“The alewife has done a wonderful job of providing a stable forage base. The lack of natural reproduction of the walleye was the one drawback but we can live with it. It may have impacted the white bass too but other lakes are having trouble with white bass reproduction now. I can’t say for sure that it’s competition with the alewife that is causing the decline in their numbers. The white bass spawns right after the walleye and their young may be in competition with the alewife too.

TWO WALLEYE NICHES

“We have tried to identify the two walleye populations genetically but we have not been able to. What I think has happened is that over the years we have put so many different strains of walleye in Dale Hollow that we have complicated the fish beyond recovery.”

Since 1964, Myhr has noticed the fish in the upper population of Dale Hollow’s walleye are twice the size of the lower lake walleye. That goes back to the theory that the southern strain of walleye was larger. The world record 25-pound walleye that came from Old Hickory Lake is believed to have been a southern walleye. Arkansas has some of that strain and TWRA imports some of them.

“I’m convinced,” says Myhr, “that we have two separate strains in Dale Hollow even if it doesn’t show up genetically. There may not be a pure genetic separation, but I still believe the upper lake walleyes are natural to the waters.”

The bass population has increased dramatically over the last 15 years that the alewives have been in the lake he adds. The alewife fits a specific niche. They only come to the surface to spawn in late April and early May. Alewives stay at the thermocline and will be 40 feet deep all summer. The walleye utilizes the alewife because they are oriented to that depth in the summer. The rainbow trout and lake trout orient below the thermocline and they work on the alewife too. The smallmouth also utilizes them. Spotted and largemouth bass utilize the threadfin shad more.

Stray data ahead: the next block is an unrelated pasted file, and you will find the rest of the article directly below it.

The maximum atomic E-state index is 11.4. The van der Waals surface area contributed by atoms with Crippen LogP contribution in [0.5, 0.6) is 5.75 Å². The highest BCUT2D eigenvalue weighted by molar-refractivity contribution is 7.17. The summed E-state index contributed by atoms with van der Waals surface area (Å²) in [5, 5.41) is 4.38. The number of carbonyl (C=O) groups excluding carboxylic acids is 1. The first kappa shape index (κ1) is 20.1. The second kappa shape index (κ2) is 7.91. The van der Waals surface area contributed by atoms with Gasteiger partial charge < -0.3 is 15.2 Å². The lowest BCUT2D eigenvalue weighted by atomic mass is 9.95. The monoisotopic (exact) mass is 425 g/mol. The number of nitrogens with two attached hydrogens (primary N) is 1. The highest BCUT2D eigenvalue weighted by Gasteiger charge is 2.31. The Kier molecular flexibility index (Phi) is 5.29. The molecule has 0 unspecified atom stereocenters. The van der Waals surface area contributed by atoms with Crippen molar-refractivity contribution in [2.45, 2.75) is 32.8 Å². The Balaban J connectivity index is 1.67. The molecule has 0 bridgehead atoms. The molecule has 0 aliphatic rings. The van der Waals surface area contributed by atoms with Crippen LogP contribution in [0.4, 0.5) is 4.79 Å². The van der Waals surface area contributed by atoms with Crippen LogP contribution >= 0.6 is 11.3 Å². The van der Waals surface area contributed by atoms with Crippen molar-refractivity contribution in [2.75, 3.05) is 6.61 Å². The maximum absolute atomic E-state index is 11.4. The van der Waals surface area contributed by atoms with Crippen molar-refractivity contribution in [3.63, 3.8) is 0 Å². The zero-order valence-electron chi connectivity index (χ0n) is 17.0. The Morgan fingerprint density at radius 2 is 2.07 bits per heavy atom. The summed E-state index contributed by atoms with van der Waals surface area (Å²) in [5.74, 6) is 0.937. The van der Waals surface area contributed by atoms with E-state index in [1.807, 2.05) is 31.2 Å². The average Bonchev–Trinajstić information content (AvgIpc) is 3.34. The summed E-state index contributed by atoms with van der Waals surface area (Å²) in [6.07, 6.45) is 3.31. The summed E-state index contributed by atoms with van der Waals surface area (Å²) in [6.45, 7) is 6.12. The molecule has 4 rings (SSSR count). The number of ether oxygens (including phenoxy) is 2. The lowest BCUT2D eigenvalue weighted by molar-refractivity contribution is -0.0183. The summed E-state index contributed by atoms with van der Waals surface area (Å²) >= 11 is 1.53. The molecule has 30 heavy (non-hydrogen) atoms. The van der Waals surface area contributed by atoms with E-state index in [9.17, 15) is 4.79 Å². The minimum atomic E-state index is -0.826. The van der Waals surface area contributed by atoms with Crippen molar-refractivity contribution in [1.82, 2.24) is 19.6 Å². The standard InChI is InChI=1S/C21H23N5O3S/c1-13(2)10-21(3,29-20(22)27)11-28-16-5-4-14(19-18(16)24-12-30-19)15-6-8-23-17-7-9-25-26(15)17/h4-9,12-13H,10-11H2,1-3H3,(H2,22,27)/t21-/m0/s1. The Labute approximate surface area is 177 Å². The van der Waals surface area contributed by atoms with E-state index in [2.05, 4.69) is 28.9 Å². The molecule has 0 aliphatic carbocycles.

Myhr collects brood fish from both walleye populations in Dale Hollow for reproduction. He takes the fish to the hatchery where they are stimulated to spawn; the eggs are fertilized, hatched and placed in rearing ponds for no more than 30 days because of cannibalism. The ponds are drained and the small walleye are taken for stocking.

Center Hill is dependent on the spawning in the Blue Hole area of the lake and Myhr says it is the only known spawning area. “During the years of low water flow the fry die and that is fairly often on Center Hill. We are trying to establish a mid-lake spawning population here like we have in Dale Hollow. We have documented that some of our stockings have worked. We’ve found some spawning close to the dam. I feel we are successful at establishing two spawning populations in Center Hill. The mid-lake spawners provide a stop gap in case we have a complete failure in the Blue Hole region.”

Myhr admits, “We have learned a lot from this experience with walleye. We should have stuck with stocking fingerlings from our own populations rather than bringing in walleye from all over. We really messed up the genetics but at the time we didn’t know any better. We biologists make mistakes like everyone else. Now we’re trying to make the best of it.”

After Center Hill was impounded, there were a lot of big walleye caught and TWRA began stocking the lake. It has had more stockings and fish from more places than Dale Hollow has. “This cost Center Hill the size advantage. Now the average size walleye in that lake is about half the size of those in Dale Hollow”, says Myhr, “and you can expect to catch a five-pounder in Dale Hollow.”

TWRA has no crystal ball that predicts the future but they have a body of scientific data to suggest their next steps. The Normandy Hatchery is an example of seeing a need in the future being prepared. That hatchery provides anglers with walleye and sauger, and several other species.